On Sat, Dec 07, 2013 at 04:47:20PM +0100, Thomas Rast wrote:

> > +static off_t write_reused_pack(struct sha1file *f)
> > +{
> > +   uint8_t buffer[8192];
> We usually just call this 'unsigned char'.  I can see why this would be
> more portable, but git would already fall apart badly on an architecture
> where char is not 8 bits.

I think it's worth switching just for consistency with the rest of git.

> } +                   packfile_size = write_reused_pack(f);
> } +                   if (!packfile_size)
> } +                           die_errno("failed to re-use existing pack");
> So if you just died here, when the error happens, you could take the
> chance to tell the user _which_ syscall failed.

Yeah, agreed (and especially the fact that we may get bogus errno
values). Fixed.

> Not your fault, but sha1write() is an odd function -- it purportedly is
>   int sha1write(struct sha1file *f, const void *buf, unsigned int count);
> but it can only return 0.  This goes back all the way to c38138c
> (git-pack-objects: write the pack files with a SHA1 csum, 2005-06-26).

It looks like there's exactly one site that checks its return value, and
it's just to die. We should drop the return value from sha1write
entirely to make it clear that it dies on error. But that's orthogonal
to this series.

> > -static int add_object_entry(const unsigned char *sha1, enum object_type 
> > type,
> > -                       const char *name, int exclude)
> > +static int add_object_entry_1(const unsigned char *sha1, enum object_type 
> > type,
> > +                         int flags, uint32_t name_hash,
> > +                         struct packed_git *found_pack, off_t found_offset)
> [...]
> This function makes my head spin, and you're indenting it yet another
> level.

Yeah. In addition, the use of the "flags" here is somewhat questionable.
We use them for internal values in the call from add_object_entry to
add_object_entry_1. But we also pass the latter as a traversal callback,
meaning that what it would get in "flags" is totally different. It's not
actually a bug in the current code, since the bitmap traversal always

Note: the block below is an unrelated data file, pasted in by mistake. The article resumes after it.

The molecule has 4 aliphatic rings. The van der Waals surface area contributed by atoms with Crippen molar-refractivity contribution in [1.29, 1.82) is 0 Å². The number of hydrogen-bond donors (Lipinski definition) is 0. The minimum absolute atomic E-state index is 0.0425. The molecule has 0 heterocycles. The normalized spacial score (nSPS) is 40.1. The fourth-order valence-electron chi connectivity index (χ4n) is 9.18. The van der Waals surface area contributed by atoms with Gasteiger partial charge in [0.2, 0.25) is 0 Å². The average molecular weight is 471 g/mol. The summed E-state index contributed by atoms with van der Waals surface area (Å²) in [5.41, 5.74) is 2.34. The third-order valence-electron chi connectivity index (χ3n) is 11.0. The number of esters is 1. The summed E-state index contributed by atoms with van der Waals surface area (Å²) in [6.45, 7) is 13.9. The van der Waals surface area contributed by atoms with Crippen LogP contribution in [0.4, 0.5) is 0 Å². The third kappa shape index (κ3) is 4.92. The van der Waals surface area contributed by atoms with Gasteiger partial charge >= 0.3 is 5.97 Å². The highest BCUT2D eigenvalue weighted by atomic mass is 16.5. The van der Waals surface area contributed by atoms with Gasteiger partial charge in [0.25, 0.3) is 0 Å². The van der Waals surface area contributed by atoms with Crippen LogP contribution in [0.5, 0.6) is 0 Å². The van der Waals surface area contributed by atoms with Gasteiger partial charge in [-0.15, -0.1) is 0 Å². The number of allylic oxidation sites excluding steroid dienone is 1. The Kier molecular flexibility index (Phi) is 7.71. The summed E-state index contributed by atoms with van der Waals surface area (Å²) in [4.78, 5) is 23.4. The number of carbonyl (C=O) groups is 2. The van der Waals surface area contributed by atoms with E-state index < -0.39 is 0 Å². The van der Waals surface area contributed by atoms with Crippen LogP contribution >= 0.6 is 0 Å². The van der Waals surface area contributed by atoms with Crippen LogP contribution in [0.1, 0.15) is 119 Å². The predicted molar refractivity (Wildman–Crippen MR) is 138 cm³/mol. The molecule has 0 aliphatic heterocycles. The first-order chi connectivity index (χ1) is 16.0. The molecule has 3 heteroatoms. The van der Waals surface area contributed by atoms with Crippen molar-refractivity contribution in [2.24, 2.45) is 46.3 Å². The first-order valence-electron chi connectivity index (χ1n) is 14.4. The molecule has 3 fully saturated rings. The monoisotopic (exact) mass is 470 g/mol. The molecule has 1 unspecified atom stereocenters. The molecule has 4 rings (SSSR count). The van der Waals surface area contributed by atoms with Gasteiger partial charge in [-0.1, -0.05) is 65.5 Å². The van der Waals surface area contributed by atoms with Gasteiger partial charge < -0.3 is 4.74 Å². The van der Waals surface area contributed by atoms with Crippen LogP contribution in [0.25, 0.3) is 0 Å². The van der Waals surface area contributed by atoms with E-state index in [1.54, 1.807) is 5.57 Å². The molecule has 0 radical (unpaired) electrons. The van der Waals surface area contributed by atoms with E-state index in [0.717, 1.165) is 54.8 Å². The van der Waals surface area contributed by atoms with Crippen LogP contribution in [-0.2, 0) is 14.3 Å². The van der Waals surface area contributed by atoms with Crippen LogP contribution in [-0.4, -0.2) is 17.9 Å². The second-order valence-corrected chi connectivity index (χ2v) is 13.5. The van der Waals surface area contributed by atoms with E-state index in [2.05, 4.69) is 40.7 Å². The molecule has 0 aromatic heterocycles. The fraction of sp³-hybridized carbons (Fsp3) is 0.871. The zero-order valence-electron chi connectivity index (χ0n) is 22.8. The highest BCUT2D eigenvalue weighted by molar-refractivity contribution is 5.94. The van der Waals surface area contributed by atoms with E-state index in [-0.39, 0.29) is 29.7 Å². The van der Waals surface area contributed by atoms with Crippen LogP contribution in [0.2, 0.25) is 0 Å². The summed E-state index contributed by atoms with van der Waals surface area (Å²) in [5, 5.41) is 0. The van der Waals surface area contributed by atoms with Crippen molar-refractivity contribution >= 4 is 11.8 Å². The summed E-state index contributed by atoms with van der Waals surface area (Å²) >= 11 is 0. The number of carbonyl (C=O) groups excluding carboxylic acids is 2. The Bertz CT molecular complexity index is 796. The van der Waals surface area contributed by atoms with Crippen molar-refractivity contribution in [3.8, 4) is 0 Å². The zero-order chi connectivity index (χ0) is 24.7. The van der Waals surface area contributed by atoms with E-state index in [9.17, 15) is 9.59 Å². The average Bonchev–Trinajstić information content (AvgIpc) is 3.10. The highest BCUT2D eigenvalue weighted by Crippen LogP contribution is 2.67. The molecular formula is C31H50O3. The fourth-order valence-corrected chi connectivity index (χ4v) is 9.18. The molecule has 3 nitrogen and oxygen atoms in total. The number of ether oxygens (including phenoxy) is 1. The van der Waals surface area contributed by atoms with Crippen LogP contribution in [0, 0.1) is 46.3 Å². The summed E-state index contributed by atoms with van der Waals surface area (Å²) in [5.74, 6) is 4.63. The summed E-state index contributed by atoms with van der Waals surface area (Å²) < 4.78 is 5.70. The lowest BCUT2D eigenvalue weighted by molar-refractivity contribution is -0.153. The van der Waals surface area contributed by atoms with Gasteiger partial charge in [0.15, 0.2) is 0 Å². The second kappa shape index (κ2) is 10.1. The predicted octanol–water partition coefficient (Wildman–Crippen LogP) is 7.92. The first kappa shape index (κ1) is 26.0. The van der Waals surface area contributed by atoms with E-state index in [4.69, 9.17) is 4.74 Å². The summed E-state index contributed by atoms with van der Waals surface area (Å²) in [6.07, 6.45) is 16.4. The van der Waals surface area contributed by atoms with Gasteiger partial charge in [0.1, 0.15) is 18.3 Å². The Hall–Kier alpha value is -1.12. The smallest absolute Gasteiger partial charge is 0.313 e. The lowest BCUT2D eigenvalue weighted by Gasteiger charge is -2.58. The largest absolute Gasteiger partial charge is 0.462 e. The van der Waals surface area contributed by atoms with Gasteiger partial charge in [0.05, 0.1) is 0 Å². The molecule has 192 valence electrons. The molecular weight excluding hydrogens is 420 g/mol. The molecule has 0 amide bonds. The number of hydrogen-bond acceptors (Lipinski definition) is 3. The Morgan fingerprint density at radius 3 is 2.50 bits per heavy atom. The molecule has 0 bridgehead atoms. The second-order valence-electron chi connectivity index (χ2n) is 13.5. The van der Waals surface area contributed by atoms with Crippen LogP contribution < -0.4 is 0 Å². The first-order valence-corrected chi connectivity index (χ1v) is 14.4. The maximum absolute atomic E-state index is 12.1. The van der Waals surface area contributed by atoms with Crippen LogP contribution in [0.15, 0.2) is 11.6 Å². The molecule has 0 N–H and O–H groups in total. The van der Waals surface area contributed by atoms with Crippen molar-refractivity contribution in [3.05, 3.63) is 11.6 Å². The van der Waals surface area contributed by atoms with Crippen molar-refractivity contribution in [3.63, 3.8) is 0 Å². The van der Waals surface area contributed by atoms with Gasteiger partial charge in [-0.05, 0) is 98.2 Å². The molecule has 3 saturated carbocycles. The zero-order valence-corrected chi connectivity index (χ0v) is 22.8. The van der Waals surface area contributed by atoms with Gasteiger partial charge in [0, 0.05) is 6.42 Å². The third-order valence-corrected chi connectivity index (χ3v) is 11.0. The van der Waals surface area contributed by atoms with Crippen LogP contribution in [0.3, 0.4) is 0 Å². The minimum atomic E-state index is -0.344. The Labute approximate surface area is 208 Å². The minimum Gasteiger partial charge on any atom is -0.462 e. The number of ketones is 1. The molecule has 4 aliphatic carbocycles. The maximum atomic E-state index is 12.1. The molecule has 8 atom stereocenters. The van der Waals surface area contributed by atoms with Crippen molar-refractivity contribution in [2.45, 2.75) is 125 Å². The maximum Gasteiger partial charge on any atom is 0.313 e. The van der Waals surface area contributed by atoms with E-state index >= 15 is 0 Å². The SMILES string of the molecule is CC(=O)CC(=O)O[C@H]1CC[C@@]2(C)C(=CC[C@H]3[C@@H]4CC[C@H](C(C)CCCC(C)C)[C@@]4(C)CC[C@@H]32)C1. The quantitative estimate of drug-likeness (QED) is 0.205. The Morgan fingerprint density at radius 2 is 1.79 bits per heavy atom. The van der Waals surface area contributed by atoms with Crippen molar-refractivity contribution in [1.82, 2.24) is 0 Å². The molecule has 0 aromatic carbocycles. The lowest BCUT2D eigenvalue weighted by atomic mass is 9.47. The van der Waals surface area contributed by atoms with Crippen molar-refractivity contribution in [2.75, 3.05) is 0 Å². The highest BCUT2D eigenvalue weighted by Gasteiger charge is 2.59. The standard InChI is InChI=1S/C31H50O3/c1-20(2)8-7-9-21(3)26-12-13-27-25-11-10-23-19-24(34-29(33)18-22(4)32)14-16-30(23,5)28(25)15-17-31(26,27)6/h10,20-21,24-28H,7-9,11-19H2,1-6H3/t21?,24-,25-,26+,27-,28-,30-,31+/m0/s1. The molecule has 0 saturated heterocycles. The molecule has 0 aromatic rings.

passes empty flags, but it's still rather confusing.

> If it's not too much work, can you split it into the three parts that it
> really is?  IIUC it boils down to
>   do we have this already?
>       possibly apply 'exclude', then return
>   are we coming from a call path that doesn't tell us which pack to take
>   it from?
>       find _all_ instances in packs
>       check if any of them are local .keep packs
>           if so, return
>   construct a packlist entry to taste

I did this split. By itself, I was on the fence, as there are actually
some interdependencies between the three parts that make it hairy.

But then I realized that instead of making the weird relationship
between add_object_entry and add_object_entry_1, we can simply make a
new function that composes the functions differently.

So we get:

+static int add_object_entry_from_bitmap(const unsigned char *sha1,
+                                       enum object_type type,
+                                       int flags, uint32_t name_hash,
+                                       struct packed_git *pack, off_t offset)
+       uint32_t index_pos;
+       if (have_duplicate_entry(sha1, 0, &index_pos))
+               return 0;
+       create_object_entry(sha1, type, name_hash, 0, 0, index_pos, pack, 
+       display_progress(progress_state, to_pack.nr_objects);
+       return 1;
+       traverse_bitmap_commit_list(&add_object_entry_from_bitmap);

which makes much more sense.

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